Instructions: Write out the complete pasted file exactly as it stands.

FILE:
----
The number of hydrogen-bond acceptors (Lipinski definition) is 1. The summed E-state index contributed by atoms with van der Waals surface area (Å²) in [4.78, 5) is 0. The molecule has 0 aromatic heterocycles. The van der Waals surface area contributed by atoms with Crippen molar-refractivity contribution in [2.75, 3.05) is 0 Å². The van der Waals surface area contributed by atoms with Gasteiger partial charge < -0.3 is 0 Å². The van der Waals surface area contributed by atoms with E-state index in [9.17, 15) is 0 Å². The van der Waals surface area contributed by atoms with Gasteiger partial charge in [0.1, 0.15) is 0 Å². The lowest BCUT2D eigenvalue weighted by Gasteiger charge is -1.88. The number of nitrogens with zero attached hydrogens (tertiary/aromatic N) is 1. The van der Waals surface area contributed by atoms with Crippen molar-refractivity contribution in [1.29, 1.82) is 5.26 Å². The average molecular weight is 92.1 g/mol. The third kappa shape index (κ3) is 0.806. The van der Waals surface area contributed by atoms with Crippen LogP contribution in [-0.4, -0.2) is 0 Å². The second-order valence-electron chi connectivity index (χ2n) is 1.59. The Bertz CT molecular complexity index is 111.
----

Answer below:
The number of hydrogen-bond acceptors (Lipinski definition) is 1. The summed E-state index contributed by atoms with van der Waals surface area (Å²) in [4.78, 5) is 0. The molecule has 0 aromatic heterocycles. The van der Waals surface area contributed by atoms with Crippen molar-refractivity contribution in [2.75, 3.05) is 0 Å². The van der Waals surface area contributed by atoms with Gasteiger partial charge < -0.3 is 0 Å². The van der Waals surface area contributed by atoms with E-state index in [9.17, 15) is 0 Å². The van der Waals surface area contributed by atoms with Gasteiger partial charge in [0.1, 0.15) is 0 Å². The lowest BCUT2D eigenvalue weighted by Gasteiger charge is -1.88. The number of nitrogens with zero attached hydrogens (tertiary/aromatic N) is 1. The van der Waals surface area contributed by atoms with Crippen molar-refractivity contribution in [1.29, 1.82) is 5.26 Å². The average molecular weight is 92.1 g/mol. The third kappa shape index (κ3) is 0.806. The van der Waals surface area contributed by atoms with Crippen LogP contribution in [-0.4, -0.2) is 0 Å². The second-order valence-electron chi connectivity index (χ2n) is 1.59. The Bertz CT molecular complexity index is 111.